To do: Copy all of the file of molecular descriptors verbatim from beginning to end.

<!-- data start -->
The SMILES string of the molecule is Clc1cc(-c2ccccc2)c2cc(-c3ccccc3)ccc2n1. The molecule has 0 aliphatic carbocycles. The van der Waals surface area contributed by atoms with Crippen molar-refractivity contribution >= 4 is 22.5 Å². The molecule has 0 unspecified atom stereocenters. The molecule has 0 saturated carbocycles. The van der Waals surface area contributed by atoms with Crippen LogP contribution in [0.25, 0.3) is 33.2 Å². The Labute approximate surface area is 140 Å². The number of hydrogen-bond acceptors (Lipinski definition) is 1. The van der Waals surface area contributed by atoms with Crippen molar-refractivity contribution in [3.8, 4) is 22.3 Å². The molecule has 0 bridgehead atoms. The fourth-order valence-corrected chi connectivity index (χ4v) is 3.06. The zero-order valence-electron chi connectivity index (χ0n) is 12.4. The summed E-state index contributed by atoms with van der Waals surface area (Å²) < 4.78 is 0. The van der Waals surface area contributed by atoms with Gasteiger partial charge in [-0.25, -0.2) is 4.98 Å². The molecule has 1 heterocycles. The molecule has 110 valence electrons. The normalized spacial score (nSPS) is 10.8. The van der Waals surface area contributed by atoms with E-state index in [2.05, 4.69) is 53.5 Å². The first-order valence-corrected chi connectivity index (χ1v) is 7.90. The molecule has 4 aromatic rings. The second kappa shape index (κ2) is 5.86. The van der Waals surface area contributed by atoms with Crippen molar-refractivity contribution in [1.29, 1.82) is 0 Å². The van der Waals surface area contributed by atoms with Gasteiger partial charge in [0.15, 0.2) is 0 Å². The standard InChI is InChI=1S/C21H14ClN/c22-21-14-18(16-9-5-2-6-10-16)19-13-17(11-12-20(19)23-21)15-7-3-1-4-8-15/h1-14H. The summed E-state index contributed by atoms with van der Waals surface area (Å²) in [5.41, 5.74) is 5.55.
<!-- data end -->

The SMILES string of the molecule is Clc1cc(-c2ccccc2)c2cc(-c3ccccc3)ccc2n1. The molecule has 0 aliphatic carbocycles. The van der Waals surface area contributed by atoms with Crippen molar-refractivity contribution >= 4 is 22.5 Å². The molecule has 0 unspecified atom stereocenters. The molecule has 0 saturated carbocycles. The van der Waals surface area contributed by atoms with Crippen LogP contribution in [0.25, 0.3) is 33.2 Å². The Labute approximate surface area is 140 Å². The number of hydrogen-bond acceptors (Lipinski definition) is 1. The van der Waals surface area contributed by atoms with Crippen molar-refractivity contribution in [3.8, 4) is 22.3 Å². The molecule has 0 bridgehead atoms. The fourth-order valence-corrected chi connectivity index (χ4v) is 3.06. The zero-order valence-electron chi connectivity index (χ0n) is 12.4. The summed E-state index contributed by atoms with van der Waals surface area (Å²) < 4.78 is 0. The van der Waals surface area contributed by atoms with Gasteiger partial charge in [-0.25, -0.2) is 4.98 Å². The molecule has 1 heterocycles. The molecule has 110 valence electrons. The normalized spacial score (nSPS) is 10.8. The van der Waals surface area contributed by atoms with E-state index in [2.05, 4.69) is 53.5 Å². The first-order valence-corrected chi connectivity index (χ1v) is 7.90. The molecule has 4 aromatic rings. The second kappa shape index (κ2) is 5.86. The van der Waals surface area contributed by atoms with Crippen molar-refractivity contribution in [1.29, 1.82) is 0 Å². The van der Waals surface area contributed by atoms with Gasteiger partial charge in [0.15, 0.2) is 0 Å². The standard InChI is InChI=1S/C21H14ClN/c22-21-14-18(16-9-5-2-6-10-16)19-13-17(11-12-20(19)23-21)15-7-3-1-4-8-15/h1-14H. The summed E-state index contributed by atoms with van der Waals surface area (Å²) in [5.41, 5.74) is 5.55.